Although the power of the retail and travel lobby clearly packs a punch in the halls of Westminster, a properly motivated consumer lobby can beat both of them hands down. Until the Treasury concedes to level the playing field, however, consumers must continue to be super-vigilant when buying insurance.

* IT WAS heartening to hear this week that the Competition Commission plans to persist with its inquiries into the store-card industry, and has acknowledged that providers are gaining to the detriment of consumers. Despite coming under pressure over the past 18 months to reduce their extortionate rates and to make their terms and conditions clearer, few retailers have made any changes at all. A recent Which? survey revealed that credit on the high street is easy to access, and that shop staff very rarely warn shoppers about the small print. More needs to be done to ensure that shoppers know they can get much better rates of credit elsewhere. If this were common knowledge, surely people would not sign up so quickly to rates of 30 per cent a year.

Finally, financial education for the future

After seven years of dudgovernment savings initiatives, I sometimes find it hard to be positive about anything new from the Treasury. But although it has its pitfalls - and may have been driven more by the political capital it buys than the social outcome it will deliver - I can't help feeling that the child trust fund is a genuine step forward in the battle to financially educate Britain. The fact that every child born since September 2002 will grow up with a savings pot has huge potential to help future generations start understanding money at an early age.

Much has been written about Britain's savings apathy over the past few months, as evidence has shown that fewer people are taking financial responsibility for their future. A large part of this is undoubtedly down to lack of understanding, and lack of adequate financial education at a young age. The child trust fund can help to change this.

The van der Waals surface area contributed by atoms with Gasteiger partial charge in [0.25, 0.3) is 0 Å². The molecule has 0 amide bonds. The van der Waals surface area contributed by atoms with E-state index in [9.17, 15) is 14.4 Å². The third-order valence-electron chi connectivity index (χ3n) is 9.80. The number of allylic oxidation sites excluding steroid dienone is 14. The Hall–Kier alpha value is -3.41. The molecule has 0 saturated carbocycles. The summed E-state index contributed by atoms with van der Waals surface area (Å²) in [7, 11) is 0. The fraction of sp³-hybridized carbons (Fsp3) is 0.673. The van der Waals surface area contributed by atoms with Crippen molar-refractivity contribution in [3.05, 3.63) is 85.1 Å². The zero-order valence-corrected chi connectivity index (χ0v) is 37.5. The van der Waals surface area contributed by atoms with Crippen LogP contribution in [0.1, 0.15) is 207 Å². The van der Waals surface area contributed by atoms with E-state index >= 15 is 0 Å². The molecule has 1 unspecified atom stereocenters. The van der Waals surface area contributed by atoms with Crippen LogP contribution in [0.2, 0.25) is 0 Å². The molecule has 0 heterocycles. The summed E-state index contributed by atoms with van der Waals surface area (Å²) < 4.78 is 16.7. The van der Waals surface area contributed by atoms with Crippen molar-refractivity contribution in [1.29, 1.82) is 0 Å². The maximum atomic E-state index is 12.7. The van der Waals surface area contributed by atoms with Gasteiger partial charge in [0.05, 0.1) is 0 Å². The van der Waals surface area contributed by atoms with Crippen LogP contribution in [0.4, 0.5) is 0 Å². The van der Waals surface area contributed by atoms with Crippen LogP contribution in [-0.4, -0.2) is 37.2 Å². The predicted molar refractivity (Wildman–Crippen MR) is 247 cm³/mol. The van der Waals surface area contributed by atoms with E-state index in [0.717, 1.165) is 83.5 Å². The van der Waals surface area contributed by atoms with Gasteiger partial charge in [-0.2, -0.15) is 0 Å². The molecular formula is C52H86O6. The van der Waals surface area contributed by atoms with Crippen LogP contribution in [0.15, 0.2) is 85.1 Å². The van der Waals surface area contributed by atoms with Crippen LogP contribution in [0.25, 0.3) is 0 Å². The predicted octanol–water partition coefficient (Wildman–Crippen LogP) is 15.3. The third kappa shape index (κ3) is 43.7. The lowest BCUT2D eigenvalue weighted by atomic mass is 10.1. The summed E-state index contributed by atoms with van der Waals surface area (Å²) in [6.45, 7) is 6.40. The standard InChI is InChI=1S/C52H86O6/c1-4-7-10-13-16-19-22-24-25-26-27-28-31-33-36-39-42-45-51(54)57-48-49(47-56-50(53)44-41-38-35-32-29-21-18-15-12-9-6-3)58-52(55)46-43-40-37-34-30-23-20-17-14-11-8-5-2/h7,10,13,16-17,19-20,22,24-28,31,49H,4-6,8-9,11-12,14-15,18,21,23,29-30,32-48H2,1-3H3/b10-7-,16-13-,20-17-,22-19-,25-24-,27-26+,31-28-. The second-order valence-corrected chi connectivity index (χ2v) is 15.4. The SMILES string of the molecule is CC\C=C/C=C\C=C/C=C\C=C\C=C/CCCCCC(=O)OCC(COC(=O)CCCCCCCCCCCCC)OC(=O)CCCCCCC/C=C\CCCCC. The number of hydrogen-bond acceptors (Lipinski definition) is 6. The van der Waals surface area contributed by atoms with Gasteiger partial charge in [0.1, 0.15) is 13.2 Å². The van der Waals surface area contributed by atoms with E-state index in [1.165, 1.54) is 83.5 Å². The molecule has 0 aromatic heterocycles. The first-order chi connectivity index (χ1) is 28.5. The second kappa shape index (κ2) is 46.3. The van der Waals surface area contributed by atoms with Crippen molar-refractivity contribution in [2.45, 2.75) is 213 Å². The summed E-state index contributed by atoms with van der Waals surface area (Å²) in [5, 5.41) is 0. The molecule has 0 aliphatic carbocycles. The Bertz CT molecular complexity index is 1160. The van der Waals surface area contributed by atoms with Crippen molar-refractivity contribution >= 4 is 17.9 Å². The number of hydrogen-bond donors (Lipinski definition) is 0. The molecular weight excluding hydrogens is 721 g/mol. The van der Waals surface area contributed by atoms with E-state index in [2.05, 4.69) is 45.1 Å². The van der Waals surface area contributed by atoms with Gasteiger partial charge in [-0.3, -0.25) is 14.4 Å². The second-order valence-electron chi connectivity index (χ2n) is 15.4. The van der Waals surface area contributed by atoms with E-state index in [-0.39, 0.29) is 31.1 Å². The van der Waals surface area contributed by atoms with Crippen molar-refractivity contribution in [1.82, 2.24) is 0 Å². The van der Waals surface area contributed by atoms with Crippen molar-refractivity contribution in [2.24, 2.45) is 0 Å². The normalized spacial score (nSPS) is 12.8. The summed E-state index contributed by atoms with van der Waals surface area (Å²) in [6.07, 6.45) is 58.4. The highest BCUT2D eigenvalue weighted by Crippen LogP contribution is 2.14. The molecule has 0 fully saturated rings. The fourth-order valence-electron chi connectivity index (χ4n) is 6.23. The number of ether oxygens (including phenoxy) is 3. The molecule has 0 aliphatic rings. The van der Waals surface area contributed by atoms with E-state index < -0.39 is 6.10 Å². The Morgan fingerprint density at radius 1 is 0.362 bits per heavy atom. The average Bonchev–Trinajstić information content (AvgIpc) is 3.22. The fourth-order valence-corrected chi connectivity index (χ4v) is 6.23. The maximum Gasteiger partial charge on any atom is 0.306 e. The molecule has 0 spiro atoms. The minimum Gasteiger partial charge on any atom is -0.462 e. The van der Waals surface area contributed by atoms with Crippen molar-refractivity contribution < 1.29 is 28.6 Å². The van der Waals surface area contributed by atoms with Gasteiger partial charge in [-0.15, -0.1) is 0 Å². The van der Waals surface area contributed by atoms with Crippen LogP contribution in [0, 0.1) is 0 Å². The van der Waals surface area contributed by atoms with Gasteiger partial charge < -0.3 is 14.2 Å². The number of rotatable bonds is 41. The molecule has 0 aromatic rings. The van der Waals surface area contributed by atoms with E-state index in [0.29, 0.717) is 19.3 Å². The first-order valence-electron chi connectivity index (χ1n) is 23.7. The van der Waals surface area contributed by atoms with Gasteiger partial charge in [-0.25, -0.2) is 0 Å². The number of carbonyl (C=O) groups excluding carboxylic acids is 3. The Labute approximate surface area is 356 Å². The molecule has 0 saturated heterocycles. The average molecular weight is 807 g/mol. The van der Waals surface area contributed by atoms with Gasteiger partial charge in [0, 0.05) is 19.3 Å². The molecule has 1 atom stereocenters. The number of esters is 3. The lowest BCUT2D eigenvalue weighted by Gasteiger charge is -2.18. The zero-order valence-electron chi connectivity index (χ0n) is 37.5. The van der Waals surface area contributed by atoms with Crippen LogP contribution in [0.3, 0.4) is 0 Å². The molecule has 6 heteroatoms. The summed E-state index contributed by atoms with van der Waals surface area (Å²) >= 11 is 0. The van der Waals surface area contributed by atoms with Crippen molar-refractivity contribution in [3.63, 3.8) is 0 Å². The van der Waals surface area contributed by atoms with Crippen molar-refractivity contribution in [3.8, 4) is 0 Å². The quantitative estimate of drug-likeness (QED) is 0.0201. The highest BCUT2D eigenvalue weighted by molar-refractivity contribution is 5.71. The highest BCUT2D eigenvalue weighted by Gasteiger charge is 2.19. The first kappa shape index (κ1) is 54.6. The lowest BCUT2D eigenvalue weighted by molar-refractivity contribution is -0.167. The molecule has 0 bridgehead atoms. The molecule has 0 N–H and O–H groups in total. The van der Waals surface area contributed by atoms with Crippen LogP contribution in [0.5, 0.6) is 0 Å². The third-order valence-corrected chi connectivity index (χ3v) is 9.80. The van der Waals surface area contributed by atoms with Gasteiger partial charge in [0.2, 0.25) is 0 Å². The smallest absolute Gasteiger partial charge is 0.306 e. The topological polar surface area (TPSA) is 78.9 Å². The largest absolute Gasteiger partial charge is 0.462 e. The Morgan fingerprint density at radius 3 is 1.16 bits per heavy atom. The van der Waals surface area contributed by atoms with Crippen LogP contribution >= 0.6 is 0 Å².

My only worry is that initial indications are that the majority of parents will put their children's money into cash savings accounts, which is almost certain to ensure their pot grows much slower than it could. Having recently made mistakes in its advice over the safety of occupational pensions, the Government is reluctant to push people towards equities. But it is encouraging that it has at least been bold enough in its CTF literature to inform parents that equities have outperformed cash during every 18-year period for the past four decades. When your CTF pack arrives next week, think long and hard about where you put your child's money.

j.daley@independent.co.uk

Start your day with The Independent, sign up for daily news emails
News
i100 In this video, the late actor Leonard Nimoy explains how he decided to use the gesture for his character
Arts and Entertainment
Secrets of JK Rowling's Harry Potter workings have been revealed in a new bibliography
arts + ents
News
Down-to-earth: Winstone isn't one for considering his 'legacy'
people
News
news
Have you tried new the Independent Digital Edition apps?
Finacial products from our partners
Property search
Latest stories from i100
Have you tried new the Independent Digital Edition apps?
Independent Dating
and  

By clicking 'Search' you
are agreeing to our
Terms of Use.

ES Rentals

    iJobs Job Widget
    iJobs Money & Business

    SThree: HR Benefits Manager